Delta Air Lines and Alitalia are launching COVID-tested, quarantine-free flights between the U.S. and Italy starting in December, resuming an air route that has been shut since the spring's rise of the pandemic.
The new program from the nation’s biggest airline and Italy’s national airline will allow a limited number of passengers to take transatlantic flights between three U.S. cities and Rome without having to quarantine upon arrival. Travelers will be asked to take a “gold-standard” COVID polymerase chain reaction (PCR) test 72 hours before departure, and then three rapid tests: at the airport in Atlanta before boarding, upon arrival in Italy, and again before departure from Italy. The same protocol would be followed for trips on the airlines originating from Rome.
Delta will begin the program on Dec. 19 from Atlanta’s Hartsfield Airport for all U.S. citizens permitted to travel to Italy for "essential reasons, such as work, health and education.” European Union and Italian citizens, also with essential reasons, will be allowed to travel the route.
Passengers will also be asked to provide information upon entry into the U.S. to support Centers for Disease Control and Prevention contact-tracing protocols.
Reuters reported that Rome’s Aeroporti di Roma and Alitalia will also be involved in the quarantine free program and that flights to New York’s JFK and Newark Liberty would also be included, though no date was included for flights from those airports.
"Carefully designed COVID-19 testing protocols are the best path for resuming international travel safely and without quarantine until vaccinations are widely in place,” said Steve Sear, Delta President – International and Executive Vice President, Global Sales.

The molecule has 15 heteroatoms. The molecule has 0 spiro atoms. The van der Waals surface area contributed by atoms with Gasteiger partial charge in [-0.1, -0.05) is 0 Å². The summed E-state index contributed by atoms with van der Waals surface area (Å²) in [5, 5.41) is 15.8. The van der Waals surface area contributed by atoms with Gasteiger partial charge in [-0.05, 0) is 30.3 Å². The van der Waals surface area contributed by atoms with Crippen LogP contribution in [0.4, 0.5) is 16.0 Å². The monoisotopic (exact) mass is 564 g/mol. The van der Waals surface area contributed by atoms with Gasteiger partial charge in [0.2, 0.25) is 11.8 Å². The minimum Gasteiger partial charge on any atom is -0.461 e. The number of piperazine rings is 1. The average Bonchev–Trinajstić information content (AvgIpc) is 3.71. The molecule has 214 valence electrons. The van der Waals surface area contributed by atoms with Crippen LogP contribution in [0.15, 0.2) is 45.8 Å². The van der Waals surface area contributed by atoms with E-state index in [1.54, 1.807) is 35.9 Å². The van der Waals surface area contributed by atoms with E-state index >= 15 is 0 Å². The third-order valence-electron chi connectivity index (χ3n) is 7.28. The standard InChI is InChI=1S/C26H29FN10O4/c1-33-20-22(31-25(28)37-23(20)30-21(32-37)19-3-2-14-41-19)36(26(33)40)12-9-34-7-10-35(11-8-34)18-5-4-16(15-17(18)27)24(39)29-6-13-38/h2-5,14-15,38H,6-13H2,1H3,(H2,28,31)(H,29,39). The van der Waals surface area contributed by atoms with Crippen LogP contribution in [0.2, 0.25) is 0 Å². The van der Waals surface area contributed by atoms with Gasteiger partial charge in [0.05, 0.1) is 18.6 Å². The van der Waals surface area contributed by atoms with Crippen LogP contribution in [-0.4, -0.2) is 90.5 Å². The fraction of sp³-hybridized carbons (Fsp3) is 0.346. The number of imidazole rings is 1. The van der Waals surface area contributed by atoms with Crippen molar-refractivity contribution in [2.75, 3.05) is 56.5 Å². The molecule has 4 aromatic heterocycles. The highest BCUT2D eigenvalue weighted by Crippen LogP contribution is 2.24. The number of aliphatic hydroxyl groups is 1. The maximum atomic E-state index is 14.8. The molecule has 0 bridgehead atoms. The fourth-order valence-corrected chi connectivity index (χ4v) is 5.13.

The airline executive added that safety is paramount and that "this pioneering testing effort" is designed "to help customers feel confident when they fly Delta.”
These novel plans come as global travel demand continues to be slammed by the pandemic, with the International Air Transport Association forecasting this week that carriers could lose a total of $157 billion in 2020 and 2021.
“The history books will record 2020 as the industry’s worst financial year, bar none,” IATA Chief Executive Officer Alexandre de Juniac said in a statement.
He urged that borders must be "safely reopened without quarantine" as soon as possible.
"With airlines expected to bleed cash at least until the fourth quarter of 2021, there is no time to lose," de Juniac added.
The industry group expects net losses to total $118.5 billion, a significant jump compared to its estimate of $84.3 billion in June. IATA now forecasts the airline industry will lose $38.7 billion in 2021, following its previous $15.8 billion forecast. Passenger revenue for 2020 is expected to tumble to $191 billion, compared to $612 billion a year ago.
|DAL||DELTA AIR LINES INC.||39.59||-0.05||-0.13%|
|UAL||UNITED AIRLINES HOLDINGS INC.||50.75||-0.17||-0.33%|
|AAL||AMERICAN AIRLINES GROUP INC.||16.96||+0.04||+0.24%|
|JBLU||JETBLUE AIRWAYS CORP.||8.81||+0.18||+2.09%|
|LUV||SOUTHWEST AIRLINES CO.||36.19||+0.18||+0.50%|
As for traveler numbers, the organization predicts total passengers will plummet to 1.8 billion this year, compared to 4.5 billion in 2019, and will recover only partially to 2.8 billion in 2021.